She continues to tell me about a background that sounds like what might have inspired the film Precious. Several times I well up and there is a part of my heart that breaks when I look into Phoenix’s eyes. Her eyes are an almost impossibly bright emerald green, so vibrant I’m trying to look for the telltale ridge of coloured contact lenses along the perimeter of her irises but it seems like Phoenix was simply born with eyes the colour of a precious stone. Whilst my worst childhood memory was having to give up some kittens we couldn’t keep (our cat was the neighbourhood slut and always got knocked up, and we were upset every time we had to give away kittens to new homes), Phoenix tells me of growing up with addiction, violence and sexual abuse. When I finally get it, when I finally begin to understand what Phoenix has gone through, it’s easier to ignore her insistence on What We Are Like. How in God’s name could Phoenix possibly know what my drinking was about? As hard as it is for me to understand what it must truly be like to have to drink to make reality bearable, how could someone whose reality was so cruel ever understand how anyone – me! – ever drank to enhance its beauty further? So I kind of get it.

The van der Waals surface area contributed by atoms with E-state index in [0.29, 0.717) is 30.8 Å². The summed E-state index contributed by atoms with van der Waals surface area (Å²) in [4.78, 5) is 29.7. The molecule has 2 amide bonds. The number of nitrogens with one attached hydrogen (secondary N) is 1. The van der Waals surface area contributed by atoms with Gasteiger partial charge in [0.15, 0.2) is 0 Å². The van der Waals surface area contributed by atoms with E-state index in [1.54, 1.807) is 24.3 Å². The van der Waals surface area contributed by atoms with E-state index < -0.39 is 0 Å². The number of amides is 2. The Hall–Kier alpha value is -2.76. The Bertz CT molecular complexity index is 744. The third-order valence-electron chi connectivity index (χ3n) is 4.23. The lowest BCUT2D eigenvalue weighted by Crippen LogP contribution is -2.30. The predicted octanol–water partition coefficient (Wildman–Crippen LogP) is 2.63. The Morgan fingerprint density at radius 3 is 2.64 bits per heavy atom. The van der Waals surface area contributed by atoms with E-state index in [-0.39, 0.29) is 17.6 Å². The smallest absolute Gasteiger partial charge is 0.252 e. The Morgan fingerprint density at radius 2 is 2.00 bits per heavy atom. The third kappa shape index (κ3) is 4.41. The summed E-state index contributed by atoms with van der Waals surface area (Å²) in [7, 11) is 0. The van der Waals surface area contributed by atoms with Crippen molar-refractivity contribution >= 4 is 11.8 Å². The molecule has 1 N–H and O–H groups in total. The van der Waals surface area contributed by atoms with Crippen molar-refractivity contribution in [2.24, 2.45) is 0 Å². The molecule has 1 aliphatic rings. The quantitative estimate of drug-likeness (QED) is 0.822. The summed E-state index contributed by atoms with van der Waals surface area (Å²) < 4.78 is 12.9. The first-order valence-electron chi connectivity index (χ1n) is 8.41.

Each to their own, I suppose. It never ends well when you try to push your religion or beliefs down other people’s throats – it is the root cause for the majority of all wars. Well, these days the cause is often other stuff, like, you know, oil. But you know what I mean, right? So it’s very useful for me to have the little realisation I end up having when I speak with Phoenix. In some ways it is similar to things Sparks sometimes says, this “us alcoholics” and so on, so I am making a promise to myself that I will be open minded and respectful. Phoenix, or any alcoholic other than the only one I can speak for – me! – know why they drank. They know what they feel. They know their own reasons. They know their own thinking. You can see where I’m going, right? That’s right – I am the only person who truly knows myself and my feelings, reasons, thoughts and so on. If I find myself in situations where someone’s mind is too closed to see that and has a need to group me in with a “we” or “us” that makes sense to them, I’ll just be polite. It’s a little bit silly but not a battle I feel any need to fight.